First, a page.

2017 update: I still stand by the advice below! You may also want to check out our latest posts on changing careers.
Reader D suggests a thread about changing jobs and types of jobs — career transitions in general!…
I recently transitioned from a biglaw firm job into an in-house position, and have gotten loads of questions from people wondering how I did it. In my case, it was actually quite random and serendipitious, but I thought it might be cool to encourage readers to share their stories on how they made the transition from one type of work to another. From what little I know of you, it sounds like you made a career transition, and likely have tips/insights to share with readers.
Great topic. I think that, while the on-campus recruiting at law schools and MBA schools is amazing (and let’s be honest, one of the main things you pay for when you get a higher degree), I think that so many people end up in Big Companies because of that recruiting — and then have little to no idea how to make that next step. Better opportunities, better lifestyles, and better careers can be had if you make career transitions, though. (Pictured: Change, originally uploaded to Flickr by busy.pochi.)
I’ve made a few transitions, I guess, and I have to agree with reader D – serendipity plays a big part! But I do like to think of the old quote that “Chance favors the prepared mind” — you can only take advantage of those opportunities if you’re ready to for them.
- Networking helps… for example, when I was transitioning from journalism to media law, I cold-called the only two media lawyers I knew: the general counsel of Gruner + Jahr USA, the company where I was working at the time, and a former colleague’s uncle who worked at People (a fact my former colleague mentioned once in conversation). I asked both for 15-20 minutes of their time as I was headed off to law school, offering to come to their office — and both took me out for long lunches where they told me their tips on law school, shared their paths to success, offered advice for what they would do if they were beginning again — and both asked me to keep in touch (which I did). I wound up getting my 1L internship through Nick (the uncle), who recommended a non-profit that *everyone* knew in the media law bar. (It was then called Libel Defense Resource Center, but is now called Media Law Resource Center, and is my current employer.) After spending the summer there, I had met lots of other media lawyers (many of them senior folks at major media companies) — and had heard a particular firm’s name come up many times, which was where I worked for 6 years after law school.
- …but timing is key also. After I started at my firm, I had an “in house or bust” mentality. If I had been more attuned to the news in the media world, though, I’d have realized that media companies were HURTING, both because of the economy and this new-fangled Internet thing. There weren’t very many jobs that were being created at major media companies, and the people who had those jobs were so happy in them that they were clinging on for dear life. If I’d been smarter, I would have assessed the environment and realized I should have gone to a smaller firm and kept the dream of “in house” for a later day. Luckily, I landed at an amazing non-profit job — writing about media law matters and working with some of the top lawyers in the space, particularly on the digital side.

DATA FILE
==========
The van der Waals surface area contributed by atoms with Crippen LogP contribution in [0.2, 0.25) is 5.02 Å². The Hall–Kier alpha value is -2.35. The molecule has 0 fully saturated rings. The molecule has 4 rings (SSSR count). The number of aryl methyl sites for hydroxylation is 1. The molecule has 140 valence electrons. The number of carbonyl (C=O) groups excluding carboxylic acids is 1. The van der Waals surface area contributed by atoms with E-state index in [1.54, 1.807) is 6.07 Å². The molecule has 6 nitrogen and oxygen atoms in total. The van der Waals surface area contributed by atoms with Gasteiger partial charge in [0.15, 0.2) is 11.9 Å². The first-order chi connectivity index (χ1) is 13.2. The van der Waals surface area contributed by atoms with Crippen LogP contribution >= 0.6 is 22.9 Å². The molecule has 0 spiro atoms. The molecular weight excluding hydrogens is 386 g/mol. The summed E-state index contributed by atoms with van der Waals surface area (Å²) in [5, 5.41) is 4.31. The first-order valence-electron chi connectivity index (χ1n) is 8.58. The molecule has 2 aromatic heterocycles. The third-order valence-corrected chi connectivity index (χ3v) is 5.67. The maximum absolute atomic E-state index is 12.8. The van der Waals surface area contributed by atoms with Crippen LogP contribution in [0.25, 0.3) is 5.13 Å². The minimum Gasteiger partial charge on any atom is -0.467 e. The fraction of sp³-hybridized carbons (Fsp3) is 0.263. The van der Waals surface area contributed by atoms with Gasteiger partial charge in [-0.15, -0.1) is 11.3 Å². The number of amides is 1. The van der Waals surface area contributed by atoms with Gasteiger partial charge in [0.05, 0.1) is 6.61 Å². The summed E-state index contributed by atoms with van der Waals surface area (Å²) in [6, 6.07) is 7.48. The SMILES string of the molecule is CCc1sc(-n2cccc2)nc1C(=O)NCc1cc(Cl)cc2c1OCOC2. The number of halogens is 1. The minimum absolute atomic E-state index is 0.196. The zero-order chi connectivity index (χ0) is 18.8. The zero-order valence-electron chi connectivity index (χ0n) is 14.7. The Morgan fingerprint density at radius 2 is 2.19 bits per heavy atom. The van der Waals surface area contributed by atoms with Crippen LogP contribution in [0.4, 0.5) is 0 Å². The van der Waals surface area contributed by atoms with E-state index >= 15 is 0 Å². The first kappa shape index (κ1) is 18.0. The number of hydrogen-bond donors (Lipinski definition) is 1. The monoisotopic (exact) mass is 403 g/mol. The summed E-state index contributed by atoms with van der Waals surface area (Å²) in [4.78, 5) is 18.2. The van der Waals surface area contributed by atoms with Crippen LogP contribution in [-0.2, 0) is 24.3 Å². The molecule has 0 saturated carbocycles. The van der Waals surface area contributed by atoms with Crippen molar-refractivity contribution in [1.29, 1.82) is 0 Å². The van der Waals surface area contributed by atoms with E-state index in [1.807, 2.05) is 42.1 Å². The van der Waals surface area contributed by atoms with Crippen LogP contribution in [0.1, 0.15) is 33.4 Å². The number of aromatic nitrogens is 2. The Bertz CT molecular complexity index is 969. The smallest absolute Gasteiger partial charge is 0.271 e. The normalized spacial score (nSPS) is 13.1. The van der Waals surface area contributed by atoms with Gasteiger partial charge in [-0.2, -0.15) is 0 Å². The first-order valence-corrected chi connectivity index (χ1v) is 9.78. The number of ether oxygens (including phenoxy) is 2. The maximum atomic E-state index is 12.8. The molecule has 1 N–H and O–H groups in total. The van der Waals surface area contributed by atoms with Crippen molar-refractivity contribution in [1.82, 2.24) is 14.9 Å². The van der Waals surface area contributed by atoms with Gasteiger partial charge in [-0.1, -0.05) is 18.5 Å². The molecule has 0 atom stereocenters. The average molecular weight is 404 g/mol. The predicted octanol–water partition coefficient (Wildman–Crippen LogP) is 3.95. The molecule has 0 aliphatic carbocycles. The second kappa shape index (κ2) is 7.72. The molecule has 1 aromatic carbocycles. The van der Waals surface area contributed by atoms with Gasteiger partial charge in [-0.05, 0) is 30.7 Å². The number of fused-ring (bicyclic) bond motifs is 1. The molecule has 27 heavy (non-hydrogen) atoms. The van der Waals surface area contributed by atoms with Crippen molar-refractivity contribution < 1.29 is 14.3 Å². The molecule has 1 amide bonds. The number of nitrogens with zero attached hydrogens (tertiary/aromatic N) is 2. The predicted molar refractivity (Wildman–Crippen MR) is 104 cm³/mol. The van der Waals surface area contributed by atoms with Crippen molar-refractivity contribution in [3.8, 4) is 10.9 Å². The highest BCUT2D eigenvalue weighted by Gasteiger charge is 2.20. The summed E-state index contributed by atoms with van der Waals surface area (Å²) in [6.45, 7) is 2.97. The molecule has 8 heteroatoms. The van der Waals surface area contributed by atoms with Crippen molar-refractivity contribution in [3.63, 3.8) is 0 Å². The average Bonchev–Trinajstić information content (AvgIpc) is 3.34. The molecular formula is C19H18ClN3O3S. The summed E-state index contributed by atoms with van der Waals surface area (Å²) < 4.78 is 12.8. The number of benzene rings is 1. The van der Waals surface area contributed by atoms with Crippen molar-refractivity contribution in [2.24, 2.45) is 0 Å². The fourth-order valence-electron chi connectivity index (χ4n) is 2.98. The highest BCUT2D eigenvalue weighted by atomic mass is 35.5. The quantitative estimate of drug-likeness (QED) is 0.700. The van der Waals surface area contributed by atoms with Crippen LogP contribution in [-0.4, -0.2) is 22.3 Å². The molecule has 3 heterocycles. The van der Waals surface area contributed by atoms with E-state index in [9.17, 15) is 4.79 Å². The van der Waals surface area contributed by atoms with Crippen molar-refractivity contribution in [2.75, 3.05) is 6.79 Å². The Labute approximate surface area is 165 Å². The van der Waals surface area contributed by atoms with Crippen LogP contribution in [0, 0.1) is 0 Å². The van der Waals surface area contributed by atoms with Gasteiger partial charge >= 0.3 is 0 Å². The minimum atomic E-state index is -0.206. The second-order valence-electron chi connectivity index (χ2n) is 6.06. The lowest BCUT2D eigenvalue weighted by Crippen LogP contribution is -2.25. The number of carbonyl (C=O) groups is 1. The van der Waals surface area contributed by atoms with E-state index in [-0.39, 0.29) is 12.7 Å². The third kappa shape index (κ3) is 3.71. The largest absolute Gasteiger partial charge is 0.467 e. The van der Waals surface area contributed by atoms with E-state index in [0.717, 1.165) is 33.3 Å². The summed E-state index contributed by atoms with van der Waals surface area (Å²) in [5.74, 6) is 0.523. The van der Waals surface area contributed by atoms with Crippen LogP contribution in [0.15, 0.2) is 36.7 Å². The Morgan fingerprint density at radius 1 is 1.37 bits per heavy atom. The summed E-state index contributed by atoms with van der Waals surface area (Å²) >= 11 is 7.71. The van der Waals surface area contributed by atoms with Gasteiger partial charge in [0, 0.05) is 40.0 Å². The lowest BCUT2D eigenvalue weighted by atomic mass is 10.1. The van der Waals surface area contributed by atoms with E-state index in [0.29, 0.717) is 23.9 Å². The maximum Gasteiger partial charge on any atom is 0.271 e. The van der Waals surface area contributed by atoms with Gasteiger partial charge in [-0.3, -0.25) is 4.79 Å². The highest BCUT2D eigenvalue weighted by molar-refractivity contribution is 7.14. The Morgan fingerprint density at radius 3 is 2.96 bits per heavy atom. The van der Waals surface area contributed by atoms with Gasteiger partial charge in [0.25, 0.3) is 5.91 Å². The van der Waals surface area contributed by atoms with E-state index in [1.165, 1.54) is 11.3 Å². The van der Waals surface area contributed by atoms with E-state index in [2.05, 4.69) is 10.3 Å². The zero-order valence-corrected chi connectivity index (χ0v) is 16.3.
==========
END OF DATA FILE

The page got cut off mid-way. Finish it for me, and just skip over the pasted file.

- Guts are needed. It takes big, big guts to leave a “known thing” (no matter how bad it is!) and head to an unknown, new thing, particularly if your lifestyle may be very different either because of hours (more or less), or money, or commute. It’s one thing to pursue the job, but another to actually take it.
I’m actually in the midst of a transition right now — in December, I gave notice at my law job. Corporette had been growing for a while, and it’s gone from requiring 2-3 daily hours of writing to more like 5-6 hours of writing, networking, e-mailing — and that’s just to maintain the site at its current level, not even to think about other projects (like the book I want to write!). I struggled for a long time with this question: was it time to jump, and leave behind the career that I’d been pursuing for 10+ years, and leave a job that was perfect for me? I hemmed and hawed for a long time, but ultimately decided that I wanted to pursue Corporette. So, in about a week, I’ll have my last full-time day at my job (and I’ll be part-time through the MLRC/Stanford conference on May 19-20). Honestly, I couldn’t have done it without, as mentioned above,
- networking — every time I meet full-time bloggers I’m blown away by how savvy, smart, and entrepreneurial they are. The ladies I know through Style Coalition, as well as the other bloggers I know, never cease to inspire me.
- timing — I probably jumped too late, to be honest! I’ve been maintaining almost two jobs for far too long! (I’m looking forward to reintroducing myself to this thing called “exercise.”)
- guts — wooooo were guts needed. First Amendment lawyer to fashion blogger? A lot of the people I know through my legal career have been incredibly supportive, though (as well as my amazing husband!), and it helped me summon the courage.
Ok — enough about me. Readers, what are your best tips for career transitions? Those of you who have landed at cushy jobs, tell us how you got them!! Those of you who made leaps and regretted them, we want to hear from you too — what lessons can you pass on?